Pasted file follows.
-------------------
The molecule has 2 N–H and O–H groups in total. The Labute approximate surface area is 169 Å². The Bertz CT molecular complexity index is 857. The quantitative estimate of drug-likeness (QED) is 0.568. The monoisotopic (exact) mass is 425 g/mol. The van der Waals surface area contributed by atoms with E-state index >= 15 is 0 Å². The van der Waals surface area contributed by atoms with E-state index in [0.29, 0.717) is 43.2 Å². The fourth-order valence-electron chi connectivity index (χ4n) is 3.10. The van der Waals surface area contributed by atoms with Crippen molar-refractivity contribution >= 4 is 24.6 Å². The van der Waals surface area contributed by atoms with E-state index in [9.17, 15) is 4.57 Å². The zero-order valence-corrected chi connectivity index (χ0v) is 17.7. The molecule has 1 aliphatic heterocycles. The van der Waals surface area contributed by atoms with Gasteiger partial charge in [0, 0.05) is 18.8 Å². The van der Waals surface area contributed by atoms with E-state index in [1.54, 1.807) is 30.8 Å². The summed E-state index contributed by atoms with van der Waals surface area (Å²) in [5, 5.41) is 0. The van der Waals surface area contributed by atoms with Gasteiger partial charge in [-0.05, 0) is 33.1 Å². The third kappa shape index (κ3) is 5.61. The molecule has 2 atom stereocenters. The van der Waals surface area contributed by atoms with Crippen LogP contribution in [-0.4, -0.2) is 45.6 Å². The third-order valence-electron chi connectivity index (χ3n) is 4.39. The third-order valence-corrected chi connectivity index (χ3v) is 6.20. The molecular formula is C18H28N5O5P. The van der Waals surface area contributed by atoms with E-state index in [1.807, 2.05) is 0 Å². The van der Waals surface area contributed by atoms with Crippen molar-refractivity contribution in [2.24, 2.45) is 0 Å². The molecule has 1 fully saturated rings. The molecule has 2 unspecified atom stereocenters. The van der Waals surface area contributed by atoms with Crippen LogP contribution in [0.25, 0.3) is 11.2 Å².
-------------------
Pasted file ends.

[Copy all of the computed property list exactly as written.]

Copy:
The molecule has 2 N–H and O–H groups in total. The Labute approximate surface area is 169 Å². The Bertz CT molecular complexity index is 857. The quantitative estimate of drug-likeness (QED) is 0.568. The monoisotopic (exact) mass is 425 g/mol. The van der Waals surface area contributed by atoms with E-state index >= 15 is 0 Å². The van der Waals surface area contributed by atoms with E-state index in [0.29, 0.717) is 43.2 Å². The fourth-order valence-electron chi connectivity index (χ4n) is 3.10. The van der Waals surface area contributed by atoms with Crippen molar-refractivity contribution >= 4 is 24.6 Å². The van der Waals surface area contributed by atoms with E-state index in [9.17, 15) is 4.57 Å². The zero-order valence-corrected chi connectivity index (χ0v) is 17.7. The molecule has 1 aliphatic heterocycles. The van der Waals surface area contributed by atoms with Gasteiger partial charge in [0, 0.05) is 18.8 Å². The van der Waals surface area contributed by atoms with E-state index in [1.54, 1.807) is 30.8 Å². The summed E-state index contributed by atoms with van der Waals surface area (Å²) in [5, 5.41) is 0. The van der Waals surface area contributed by atoms with Gasteiger partial charge in [-0.05, 0) is 33.1 Å². The third kappa shape index (κ3) is 5.61. The molecule has 2 atom stereocenters. The van der Waals surface area contributed by atoms with Crippen LogP contribution in [-0.4, -0.2) is 45.6 Å². The third-order valence-electron chi connectivity index (χ3n) is 4.39. The third-order valence-corrected chi connectivity index (χ3v) is 6.20. The molecular formula is C18H28N5O5P. The van der Waals surface area contributed by atoms with E-state index in [1.807, 2.05) is 0 Å². The van der Waals surface area contributed by atoms with Crippen molar-refractivity contribution in [2.24, 2.45) is 0 Å². The molecule has 1 fully saturated rings. The molecule has 2 unspecified atom stereocenters. The van der Waals surface area contributed by atoms with Crippen LogP contribution in [0.25, 0.3) is 11.2 Å².